The British government plans to implement a new requirement for EU immigrants before they can claim benefits: they must prove they have been earning at least £149 (€180) a week for three months. Brussels says the requirement is not compatible with EU law.
The plans, which were reaffirmed by Work and Pensions Secretary Iain Duncan Smith, will come into force on March 1.
"These reforms will ensure we have a fair system - one which provides support for genuine workers and job seekers, but does not allow people to come to our country and take advantage of our benefits system,” Smith said.
Those who do not meet the threshold will have to undergo a fuller assessment on whether the work they are doing is "genuine and effective,” he added. They will also have to wait a further three months before becoming eligible for Jobseekers' Allowance or claiming housing benefits.
The amount of £149 a week is the level at which people start paying a National Insurance Contribution. An EU migrant who has been earning above this figure will be eligible for Jobseekers Allowance, child tax credits, child benefit, and other benefits.
The plan to assess European Economic Area (EEA) immigrants by the benchmark was first announced by Prime Minister David Cameron last year. The figure will rise to £153 in 2014-15.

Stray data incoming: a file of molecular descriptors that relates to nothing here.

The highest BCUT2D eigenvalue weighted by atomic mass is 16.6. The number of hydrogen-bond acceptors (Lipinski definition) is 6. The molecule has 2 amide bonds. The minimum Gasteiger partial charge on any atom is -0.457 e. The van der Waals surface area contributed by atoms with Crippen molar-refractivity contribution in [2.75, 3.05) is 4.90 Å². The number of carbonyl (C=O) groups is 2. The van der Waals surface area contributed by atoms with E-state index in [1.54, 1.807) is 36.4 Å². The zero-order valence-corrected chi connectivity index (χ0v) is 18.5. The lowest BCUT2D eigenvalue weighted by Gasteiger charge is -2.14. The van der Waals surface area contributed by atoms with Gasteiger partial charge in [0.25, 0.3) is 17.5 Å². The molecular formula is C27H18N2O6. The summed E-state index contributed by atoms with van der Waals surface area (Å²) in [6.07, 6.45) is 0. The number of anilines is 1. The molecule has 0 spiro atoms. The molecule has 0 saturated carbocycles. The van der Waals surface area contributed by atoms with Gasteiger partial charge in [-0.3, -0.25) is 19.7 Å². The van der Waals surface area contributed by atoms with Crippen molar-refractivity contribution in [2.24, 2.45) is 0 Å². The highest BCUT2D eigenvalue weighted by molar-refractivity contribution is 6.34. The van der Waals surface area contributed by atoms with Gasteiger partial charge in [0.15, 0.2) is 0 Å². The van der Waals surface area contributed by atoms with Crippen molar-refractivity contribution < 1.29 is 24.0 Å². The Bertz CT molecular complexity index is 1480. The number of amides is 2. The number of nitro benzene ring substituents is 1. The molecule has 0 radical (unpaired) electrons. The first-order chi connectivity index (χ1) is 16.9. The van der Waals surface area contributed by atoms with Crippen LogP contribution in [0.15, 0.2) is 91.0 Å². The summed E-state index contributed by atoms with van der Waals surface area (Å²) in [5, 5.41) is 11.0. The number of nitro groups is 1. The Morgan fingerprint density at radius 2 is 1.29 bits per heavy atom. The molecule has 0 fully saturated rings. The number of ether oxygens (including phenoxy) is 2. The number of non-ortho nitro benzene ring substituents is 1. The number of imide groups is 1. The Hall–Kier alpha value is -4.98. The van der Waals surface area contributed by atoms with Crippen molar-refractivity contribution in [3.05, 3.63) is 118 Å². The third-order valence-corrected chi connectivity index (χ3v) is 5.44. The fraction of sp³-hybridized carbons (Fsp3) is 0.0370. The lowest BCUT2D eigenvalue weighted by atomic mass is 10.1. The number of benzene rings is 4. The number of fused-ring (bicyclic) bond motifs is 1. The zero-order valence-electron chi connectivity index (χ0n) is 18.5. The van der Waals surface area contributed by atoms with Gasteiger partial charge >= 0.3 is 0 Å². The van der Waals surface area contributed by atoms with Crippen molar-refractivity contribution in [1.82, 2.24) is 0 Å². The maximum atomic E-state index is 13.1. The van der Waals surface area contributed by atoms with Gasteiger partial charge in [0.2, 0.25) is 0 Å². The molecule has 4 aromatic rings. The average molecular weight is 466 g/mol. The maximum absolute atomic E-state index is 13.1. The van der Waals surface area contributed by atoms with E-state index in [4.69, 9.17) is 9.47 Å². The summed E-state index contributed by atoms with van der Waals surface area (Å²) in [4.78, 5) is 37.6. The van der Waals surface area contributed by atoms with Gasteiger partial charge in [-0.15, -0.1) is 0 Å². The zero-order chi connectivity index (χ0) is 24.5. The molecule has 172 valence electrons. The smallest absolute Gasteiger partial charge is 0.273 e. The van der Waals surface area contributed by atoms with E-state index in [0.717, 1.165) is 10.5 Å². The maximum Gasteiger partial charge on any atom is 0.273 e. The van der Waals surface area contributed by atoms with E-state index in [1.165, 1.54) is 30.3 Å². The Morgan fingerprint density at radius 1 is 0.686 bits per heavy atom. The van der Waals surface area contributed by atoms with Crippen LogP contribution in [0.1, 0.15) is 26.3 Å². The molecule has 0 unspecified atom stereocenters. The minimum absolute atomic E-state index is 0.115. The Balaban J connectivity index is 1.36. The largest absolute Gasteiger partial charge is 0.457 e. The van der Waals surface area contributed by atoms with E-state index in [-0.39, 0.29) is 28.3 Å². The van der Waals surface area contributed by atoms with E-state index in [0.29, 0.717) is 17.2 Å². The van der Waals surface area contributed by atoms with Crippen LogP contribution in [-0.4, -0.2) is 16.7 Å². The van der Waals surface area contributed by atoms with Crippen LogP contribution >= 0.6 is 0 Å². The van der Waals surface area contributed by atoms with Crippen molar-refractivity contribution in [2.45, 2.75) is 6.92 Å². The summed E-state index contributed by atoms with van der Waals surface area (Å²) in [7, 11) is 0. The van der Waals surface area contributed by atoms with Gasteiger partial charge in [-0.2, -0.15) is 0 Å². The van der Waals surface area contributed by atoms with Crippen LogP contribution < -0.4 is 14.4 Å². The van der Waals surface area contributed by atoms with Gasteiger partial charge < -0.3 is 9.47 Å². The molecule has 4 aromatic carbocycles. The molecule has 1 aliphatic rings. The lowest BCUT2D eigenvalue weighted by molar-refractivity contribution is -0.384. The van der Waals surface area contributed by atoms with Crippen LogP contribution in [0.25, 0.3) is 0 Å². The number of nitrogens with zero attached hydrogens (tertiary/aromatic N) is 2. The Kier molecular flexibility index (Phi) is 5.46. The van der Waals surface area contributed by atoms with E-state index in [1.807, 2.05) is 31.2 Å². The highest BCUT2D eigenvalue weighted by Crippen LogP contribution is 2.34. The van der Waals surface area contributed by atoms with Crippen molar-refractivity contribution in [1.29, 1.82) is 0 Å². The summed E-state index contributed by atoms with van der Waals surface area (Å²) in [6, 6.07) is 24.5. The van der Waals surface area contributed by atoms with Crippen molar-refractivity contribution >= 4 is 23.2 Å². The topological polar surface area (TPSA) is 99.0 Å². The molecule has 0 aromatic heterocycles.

Cameron had been under pressure from his own Conservative MPs to take action before work restrictions were lifted for Romanians and Bulgarians on January 1.
Welfare Minister Esther McVey said the measure would “protect the integrity” of the welfare system.
“These are not measures about saving money. This is about protecting the integrity of our benefits system and having clarity about the benefits system,” she told BBC Radio 5 Live.
Ministers of the coalition government have argued that the principle of the common market, in which citizens of the 27 EU countries should be allowed to live and work in other member states freely, has nothing to do with an automatic right to claim benefits abroad.
They argue that it is now too easy for migrants from Europe to access public services in the UK such as the welfare system and the National Health Service (NHS), which are already under increased stress from the coalition’s austerity cuts.
A spokesman for the European Commission told The Telegraph that EU law states that a worker is someone who carries out “genuine and effective work under the direction of someone else,” regardless of the amount they are paid.
“The Court of Justice’s case law makes clear that part-time workers, trainees and au pairs can be classified as ‘workers’, provided their activity has an economic value and is genuine and effective. This case-law makes clear the definition of a worker according to the amount he or she earns is not compatible to EU law,” the spokesman said.
The announcement comes as the prime minister rejected a claim by Archbishop of Westminster Vincent Nichols on BBC’s Today program that the government’s welfare reforms are “seriously wrong” and leave vulnerable people destitute.
Cameron defended his government’s welfare changes, saying that they are part of his moral mission to give people “new hope and responsibility.”